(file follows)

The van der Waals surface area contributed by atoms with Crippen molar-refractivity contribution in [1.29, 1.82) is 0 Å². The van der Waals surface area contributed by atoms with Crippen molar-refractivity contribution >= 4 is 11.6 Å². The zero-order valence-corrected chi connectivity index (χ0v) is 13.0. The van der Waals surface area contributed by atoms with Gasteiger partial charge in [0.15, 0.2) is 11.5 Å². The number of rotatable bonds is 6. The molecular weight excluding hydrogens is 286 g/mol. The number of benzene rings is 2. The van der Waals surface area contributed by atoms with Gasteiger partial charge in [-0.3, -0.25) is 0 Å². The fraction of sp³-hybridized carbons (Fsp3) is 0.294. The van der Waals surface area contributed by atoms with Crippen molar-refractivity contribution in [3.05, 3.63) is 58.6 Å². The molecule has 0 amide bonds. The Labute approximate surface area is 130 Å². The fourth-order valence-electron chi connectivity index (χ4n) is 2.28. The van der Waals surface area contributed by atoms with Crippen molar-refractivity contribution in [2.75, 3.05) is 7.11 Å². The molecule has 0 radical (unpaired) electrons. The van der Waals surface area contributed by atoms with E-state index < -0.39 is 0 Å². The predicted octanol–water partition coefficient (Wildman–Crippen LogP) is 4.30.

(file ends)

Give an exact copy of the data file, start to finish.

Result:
The van der Waals surface area contributed by atoms with Crippen molar-refractivity contribution in [1.29, 1.82) is 0 Å². The van der Waals surface area contributed by atoms with Crippen molar-refractivity contribution >= 4 is 11.6 Å². The zero-order valence-corrected chi connectivity index (χ0v) is 13.0. The van der Waals surface area contributed by atoms with Gasteiger partial charge in [0.15, 0.2) is 11.5 Å². The number of rotatable bonds is 6. The molecular weight excluding hydrogens is 286 g/mol. The number of benzene rings is 2. The van der Waals surface area contributed by atoms with Gasteiger partial charge in [-0.3, -0.25) is 0 Å². The fraction of sp³-hybridized carbons (Fsp3) is 0.294. The van der Waals surface area contributed by atoms with Crippen molar-refractivity contribution in [3.05, 3.63) is 58.6 Å². The molecule has 0 amide bonds. The Labute approximate surface area is 130 Å². The fourth-order valence-electron chi connectivity index (χ4n) is 2.28. The van der Waals surface area contributed by atoms with Crippen molar-refractivity contribution in [2.75, 3.05) is 7.11 Å². The molecule has 0 radical (unpaired) electrons. The van der Waals surface area contributed by atoms with E-state index < -0.39 is 0 Å². The predicted octanol–water partition coefficient (Wildman–Crippen LogP) is 4.30.